2. Thanks for the elaboration Graham. Interesting how Graves doesn’t emphasise the role of Hermes in contributing to Pandora’s misplaced curiosity. On the theme of a liberal education … there was a time when scholars worth their salt would have had a “classical” education, meaning they were read in the classics, including the Greek myths … and they probably knew ancient Greek and Latin. This provided a common language as it were. Maybe the web substitutes for that common language. A writer can drop all sorts of references into an online text. If the reader doesn’t get the reference they can do a quick Google search. Of course, they may end up thinking Pandora is a radio station and get doubly confused.

    Posted by Richard Coyne | August 13, 2012, 4:51 pm
  3. I just noticed that I have made a naming, possibly a spellcheck, mistake, it was Hephaestus (Vulcan) who was banished by his mother Hera not Epimetheus.

    Posted by Graham Shawcross | August 13, 2012, 5:26 pm
  4. Curiosity is not only about a questioning mind, but also concerned with the depth your speculation goes to.Strong
    curiosity will become one’s motivation of seeking the nature, the essence of a fact. The seeking process need to be continuous and progressive. Yet, since the emergence of SEO, for example, Wiki, Google Scholar, loads of answers with abundant information are out there and at our hands. We might not be that curious any more, at the meantime, our attention will be easily abstracted onto other things. Each issue will not cost us more than a hour’s thinking time(even fewer), then we would be captured by other newly articles or terms and gradually forget what we initially meant to look for. The curiosity may not be killed, but distracted and distributed. Meanwhile, our train of thought get interrupted now and then. Like having a buffet,our stomatch will soon be filled up with simply having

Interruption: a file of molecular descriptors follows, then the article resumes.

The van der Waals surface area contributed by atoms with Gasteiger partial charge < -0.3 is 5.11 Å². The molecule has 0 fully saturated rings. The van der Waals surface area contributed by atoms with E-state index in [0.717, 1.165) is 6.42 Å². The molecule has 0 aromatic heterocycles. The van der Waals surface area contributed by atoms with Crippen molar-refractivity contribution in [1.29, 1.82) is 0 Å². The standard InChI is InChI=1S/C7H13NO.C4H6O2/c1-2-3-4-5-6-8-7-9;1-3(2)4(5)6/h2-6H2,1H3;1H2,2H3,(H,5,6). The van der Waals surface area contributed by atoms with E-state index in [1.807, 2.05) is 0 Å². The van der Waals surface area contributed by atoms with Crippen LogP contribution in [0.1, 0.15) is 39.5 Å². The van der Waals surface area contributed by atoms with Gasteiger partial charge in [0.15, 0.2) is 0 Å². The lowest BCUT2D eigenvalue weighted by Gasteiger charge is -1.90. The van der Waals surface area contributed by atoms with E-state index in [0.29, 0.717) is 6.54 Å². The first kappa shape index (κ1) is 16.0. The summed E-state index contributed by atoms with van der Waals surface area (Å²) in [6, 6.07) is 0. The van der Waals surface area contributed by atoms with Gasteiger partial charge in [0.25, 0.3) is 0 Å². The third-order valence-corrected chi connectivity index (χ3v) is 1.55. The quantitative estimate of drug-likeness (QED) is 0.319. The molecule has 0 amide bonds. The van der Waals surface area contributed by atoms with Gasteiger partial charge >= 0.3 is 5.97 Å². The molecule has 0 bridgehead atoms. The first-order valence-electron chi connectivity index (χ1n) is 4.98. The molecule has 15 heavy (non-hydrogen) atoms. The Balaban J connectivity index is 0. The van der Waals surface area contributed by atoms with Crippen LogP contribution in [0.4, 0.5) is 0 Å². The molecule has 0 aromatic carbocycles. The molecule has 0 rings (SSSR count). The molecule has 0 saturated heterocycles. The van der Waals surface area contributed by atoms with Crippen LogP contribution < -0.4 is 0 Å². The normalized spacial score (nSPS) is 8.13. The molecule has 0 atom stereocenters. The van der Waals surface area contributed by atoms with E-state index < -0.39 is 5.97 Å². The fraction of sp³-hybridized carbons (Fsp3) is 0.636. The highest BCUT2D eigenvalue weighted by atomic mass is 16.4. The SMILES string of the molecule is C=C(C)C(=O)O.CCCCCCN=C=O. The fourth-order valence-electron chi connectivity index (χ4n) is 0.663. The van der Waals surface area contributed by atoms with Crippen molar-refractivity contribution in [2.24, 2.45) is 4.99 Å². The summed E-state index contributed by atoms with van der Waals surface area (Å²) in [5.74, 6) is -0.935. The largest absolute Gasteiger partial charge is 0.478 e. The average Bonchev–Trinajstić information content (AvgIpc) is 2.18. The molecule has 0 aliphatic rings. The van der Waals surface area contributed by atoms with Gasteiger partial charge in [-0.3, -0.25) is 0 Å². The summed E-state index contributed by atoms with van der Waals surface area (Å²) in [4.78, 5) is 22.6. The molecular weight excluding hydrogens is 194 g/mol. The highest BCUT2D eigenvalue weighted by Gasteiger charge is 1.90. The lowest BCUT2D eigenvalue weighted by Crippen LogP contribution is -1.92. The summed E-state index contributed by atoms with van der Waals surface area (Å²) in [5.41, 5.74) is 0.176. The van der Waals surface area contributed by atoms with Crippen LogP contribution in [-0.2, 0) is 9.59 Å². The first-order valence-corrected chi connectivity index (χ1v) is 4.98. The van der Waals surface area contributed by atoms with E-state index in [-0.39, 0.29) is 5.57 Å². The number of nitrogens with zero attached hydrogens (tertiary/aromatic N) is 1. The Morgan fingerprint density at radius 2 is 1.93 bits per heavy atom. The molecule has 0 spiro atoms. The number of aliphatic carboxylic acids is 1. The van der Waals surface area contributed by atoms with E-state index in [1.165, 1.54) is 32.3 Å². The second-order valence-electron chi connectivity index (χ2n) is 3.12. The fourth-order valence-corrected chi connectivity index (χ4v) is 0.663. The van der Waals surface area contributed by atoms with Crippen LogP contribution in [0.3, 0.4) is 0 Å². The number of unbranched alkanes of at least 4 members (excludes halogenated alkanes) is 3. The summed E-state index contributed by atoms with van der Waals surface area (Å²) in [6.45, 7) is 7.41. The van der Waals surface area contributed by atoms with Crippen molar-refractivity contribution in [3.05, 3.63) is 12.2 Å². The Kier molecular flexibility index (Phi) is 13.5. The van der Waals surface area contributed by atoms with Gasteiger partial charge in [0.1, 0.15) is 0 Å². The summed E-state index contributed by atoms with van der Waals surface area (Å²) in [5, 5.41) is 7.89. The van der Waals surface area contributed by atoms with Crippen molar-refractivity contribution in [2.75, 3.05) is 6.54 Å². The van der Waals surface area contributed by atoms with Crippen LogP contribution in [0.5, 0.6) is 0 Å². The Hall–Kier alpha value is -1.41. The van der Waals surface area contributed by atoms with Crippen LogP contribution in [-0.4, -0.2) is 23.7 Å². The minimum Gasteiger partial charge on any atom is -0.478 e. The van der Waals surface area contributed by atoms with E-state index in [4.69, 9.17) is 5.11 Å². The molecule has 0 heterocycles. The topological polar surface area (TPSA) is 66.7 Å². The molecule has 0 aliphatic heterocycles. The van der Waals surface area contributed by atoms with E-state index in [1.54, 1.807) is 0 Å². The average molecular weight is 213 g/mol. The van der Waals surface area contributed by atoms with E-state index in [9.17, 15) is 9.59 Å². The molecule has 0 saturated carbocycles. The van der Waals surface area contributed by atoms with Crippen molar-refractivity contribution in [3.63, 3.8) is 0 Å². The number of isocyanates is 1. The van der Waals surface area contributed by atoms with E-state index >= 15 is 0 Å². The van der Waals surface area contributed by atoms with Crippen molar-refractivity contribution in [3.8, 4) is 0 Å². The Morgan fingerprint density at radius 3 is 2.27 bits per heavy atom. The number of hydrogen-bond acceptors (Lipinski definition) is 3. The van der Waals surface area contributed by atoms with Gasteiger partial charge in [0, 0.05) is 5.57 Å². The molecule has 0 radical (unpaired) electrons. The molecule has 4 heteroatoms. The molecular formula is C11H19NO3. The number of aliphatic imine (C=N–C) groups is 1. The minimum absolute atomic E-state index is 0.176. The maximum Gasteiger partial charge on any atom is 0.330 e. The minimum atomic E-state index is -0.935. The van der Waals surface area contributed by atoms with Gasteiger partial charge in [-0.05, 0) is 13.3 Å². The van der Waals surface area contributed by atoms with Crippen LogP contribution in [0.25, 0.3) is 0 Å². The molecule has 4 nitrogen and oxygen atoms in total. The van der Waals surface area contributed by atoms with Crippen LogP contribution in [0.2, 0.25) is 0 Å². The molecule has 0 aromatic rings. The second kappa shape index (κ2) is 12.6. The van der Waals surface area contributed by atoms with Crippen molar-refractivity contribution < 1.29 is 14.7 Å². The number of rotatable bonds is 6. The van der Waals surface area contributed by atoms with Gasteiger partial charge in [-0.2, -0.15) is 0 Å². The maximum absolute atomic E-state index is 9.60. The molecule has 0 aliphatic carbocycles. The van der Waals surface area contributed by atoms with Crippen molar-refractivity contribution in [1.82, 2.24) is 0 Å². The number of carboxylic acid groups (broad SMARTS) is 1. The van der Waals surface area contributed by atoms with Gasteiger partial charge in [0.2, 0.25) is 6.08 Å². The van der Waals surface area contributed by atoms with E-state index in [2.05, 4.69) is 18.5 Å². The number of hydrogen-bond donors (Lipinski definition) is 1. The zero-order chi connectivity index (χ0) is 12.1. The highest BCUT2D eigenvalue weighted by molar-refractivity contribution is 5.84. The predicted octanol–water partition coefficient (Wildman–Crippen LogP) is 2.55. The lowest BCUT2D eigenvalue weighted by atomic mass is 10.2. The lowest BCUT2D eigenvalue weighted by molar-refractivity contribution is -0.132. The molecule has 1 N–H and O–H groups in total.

a toothful taste of each of the dishes. We are becoming a generation of pancake people whose knowlege is broad but shallow, like the proverbial “jacks of all trades, but masters of none”.

    Posted by Lian Tang | December 5, 2012, 4:01 pm
    • That’s a good warning Lian Tang. Is curiosity about snooping around and being easily bored before moving on to the next sensation, or about going deeper? Perhaps both. The following article is interesting: Silvia, Paul J. 2012. Interest: The curious emotion. Current Directions in Psychlogical Science, (17) 1, 57-60.

      Posted by Richard Coyne | January 6, 2013, 3:07 pm